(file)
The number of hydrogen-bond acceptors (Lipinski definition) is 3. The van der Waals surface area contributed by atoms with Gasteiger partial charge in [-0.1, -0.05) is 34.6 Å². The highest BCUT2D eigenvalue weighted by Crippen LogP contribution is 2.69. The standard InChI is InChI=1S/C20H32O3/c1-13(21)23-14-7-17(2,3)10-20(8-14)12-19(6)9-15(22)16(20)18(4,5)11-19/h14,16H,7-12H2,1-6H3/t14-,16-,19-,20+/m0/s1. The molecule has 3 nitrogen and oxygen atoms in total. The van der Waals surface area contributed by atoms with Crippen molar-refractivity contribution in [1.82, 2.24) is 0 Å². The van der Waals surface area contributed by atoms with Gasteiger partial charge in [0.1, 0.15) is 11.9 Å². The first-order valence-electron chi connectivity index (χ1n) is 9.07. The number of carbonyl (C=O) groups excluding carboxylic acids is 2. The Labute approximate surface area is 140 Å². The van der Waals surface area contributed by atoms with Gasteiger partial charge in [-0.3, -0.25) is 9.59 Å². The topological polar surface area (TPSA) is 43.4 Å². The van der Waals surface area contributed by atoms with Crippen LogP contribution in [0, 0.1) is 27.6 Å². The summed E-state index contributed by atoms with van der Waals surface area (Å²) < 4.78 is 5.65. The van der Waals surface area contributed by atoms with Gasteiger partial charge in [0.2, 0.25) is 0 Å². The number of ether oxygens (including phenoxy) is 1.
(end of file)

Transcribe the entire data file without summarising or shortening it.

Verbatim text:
The number of hydrogen-bond acceptors (Lipinski definition) is 3. The van der Waals surface area contributed by atoms with Gasteiger partial charge in [-0.1, -0.05) is 34.6 Å². The highest BCUT2D eigenvalue weighted by Crippen LogP contribution is 2.69. The standard InChI is InChI=1S/C20H32O3/c1-13(21)23-14-7-17(2,3)10-20(8-14)12-19(6)9-15(22)16(20)18(4,5)11-19/h14,16H,7-12H2,1-6H3/t14-,16-,19-,20+/m0/s1. The molecule has 3 nitrogen and oxygen atoms in total. The van der Waals surface area contributed by atoms with Crippen molar-refractivity contribution in [1.82, 2.24) is 0 Å². The van der Waals surface area contributed by atoms with Gasteiger partial charge in [0.1, 0.15) is 11.9 Å². The first-order valence-electron chi connectivity index (χ1n) is 9.07. The number of carbonyl (C=O) groups excluding carboxylic acids is 2. The Labute approximate surface area is 140 Å². The van der Waals surface area contributed by atoms with Gasteiger partial charge in [-0.3, -0.25) is 9.59 Å². The topological polar surface area (TPSA) is 43.4 Å². The van der Waals surface area contributed by atoms with Crippen LogP contribution in [0, 0.1) is 27.6 Å². The summed E-state index contributed by atoms with van der Waals surface area (Å²) < 4.78 is 5.65. The van der Waals surface area contributed by atoms with Gasteiger partial charge in [0.2, 0.25) is 0 Å². The number of ether oxygens (including phenoxy) is 1.